Suppose I've purchased example.com from my neighbor's startup domain name company, superlowcostdomainnames.com (aka SlowDNS).

At first DNS is a bit of a performance drag, because SlowDNSs servers are all hosted in my neighbor's basement. My site only got ~100 visits per day, so ISPs often didn't have the domain name record cached. The requests would travel all the way to my neighbor's basement.

But now example.com has taken off and is receiving hundreds of thousands of visits every day. I suppose it must be the attractive combination of rounded corners and a beige background.

So now, most DNS requests are fast, since they're cached at the ISP.

But a representative for SkyFlashCDN is trying to sell me their distributed DNS service. Instead of requests traveling to my neighbor's basement, they'll be serviced by "one of 1138 data centers around the world."

My site is popular, and ISPs are basically functioning as a distributed DNS service. Why would I pay for the service when I'm (apparently) getting the equivalent for free? Is there some performance benefit I'm missing?

  • 1
    So most DNS requests are fast, what about the ones that are not (when the cached record expires)? Are you okay with things loading more slowly for X% of requests? Plus, a company with "1138 data centers around the world" is likely to have a more reliable service with more features than one hosted in my neighbour's basement. If you're getting hundreds of thousands of visits a day these things are important. Nov 9, 2018 at 12:56
  • @TimFountain makes sense, thanks for the thoughts. So I guess distributed DNS is meant to shorten the "long tail" of slow lookups. Can you expand on the "more features" with some examples? Nov 9, 2018 at 14:02
  • 1
    Things like DNSSEC, secondary DNS; and if you have multiple servers, routing users to ones geographically closest to them, healthchecks to not direct users to servers that are down Nov 9, 2018 at 15:26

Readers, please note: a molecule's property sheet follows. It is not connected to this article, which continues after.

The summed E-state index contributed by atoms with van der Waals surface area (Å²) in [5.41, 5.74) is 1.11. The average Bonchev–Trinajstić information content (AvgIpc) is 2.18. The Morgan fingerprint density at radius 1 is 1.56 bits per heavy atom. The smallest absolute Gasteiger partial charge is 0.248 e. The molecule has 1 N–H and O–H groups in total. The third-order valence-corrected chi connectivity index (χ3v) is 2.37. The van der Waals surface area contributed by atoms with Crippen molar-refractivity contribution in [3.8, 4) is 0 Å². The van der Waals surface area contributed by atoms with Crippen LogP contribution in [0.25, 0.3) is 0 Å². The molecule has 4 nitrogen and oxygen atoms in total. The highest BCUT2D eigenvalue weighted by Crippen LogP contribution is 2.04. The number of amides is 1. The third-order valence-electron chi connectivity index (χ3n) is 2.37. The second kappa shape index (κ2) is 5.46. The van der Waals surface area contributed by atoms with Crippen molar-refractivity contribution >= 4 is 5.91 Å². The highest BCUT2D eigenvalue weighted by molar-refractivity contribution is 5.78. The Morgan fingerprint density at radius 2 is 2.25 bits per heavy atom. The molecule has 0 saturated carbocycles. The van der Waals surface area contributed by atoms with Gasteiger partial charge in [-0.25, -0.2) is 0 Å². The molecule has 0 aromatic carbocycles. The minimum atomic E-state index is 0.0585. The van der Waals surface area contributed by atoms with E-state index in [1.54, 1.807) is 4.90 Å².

• @TimFountain feel free to convert that info to an answer, and I'll accept. Really just wanted to make sure there was no glaring benefit I was missing. Nov 9, 2018 at 15:43

1 Answer 1


You shouldn't host DNS in your basement. At a minimum you should have 3 DNS servers located in different geographic locations on separate networks. Otherwise DNS is a single point of failure. Your website could easily be knocked offline by:

  • A power outage in a single location
  • A network outage in a single location
  • A single computer crash
  • A denial of service attack against DNS
  • A single hacker

Basic but robust DNS services are super cheap. You can get get DNS hosting for $10 or $20 per year. Such services are often bundled with domain registration or web hosting. There is really no reason to host DNS yourself in your basement.

I don't see a lot of benefit from moving from 3 nameservers to thousands though. As you point out, DNS requests are often cached, and DNS performance is rarely bad enough to cause perceivable performance problems for the site as a whole.

  • 2
    "3 DNS servers located in different geographic locations." There is trap where some people fall through sometimes. Geographic diversity is good (that works against natural disasters, etc. some regulations even imply the minimum amount of distance between two datacenters) BUT you need AS diversity too. If you have 3 nodes but at the end of the day there are in same AS, you may be resilient against natural disaster but not against errors or problems inside the AS or its upstream. Depending on your use case, the frequency of those may be higher than the one on natural disasters. Dec 10, 2018 at 15:05
  • 2
    Yes, running on different networks. It might even be a good idea to have your nameservers on separate top level domains. Dec 10, 2018 at 19:26

Your Answer

By clicking “Post Your Answer”, you agree to our terms of service, privacy policy and cookie policy

Not the answer you're looking for? Browse other questions tagged or ask your own question.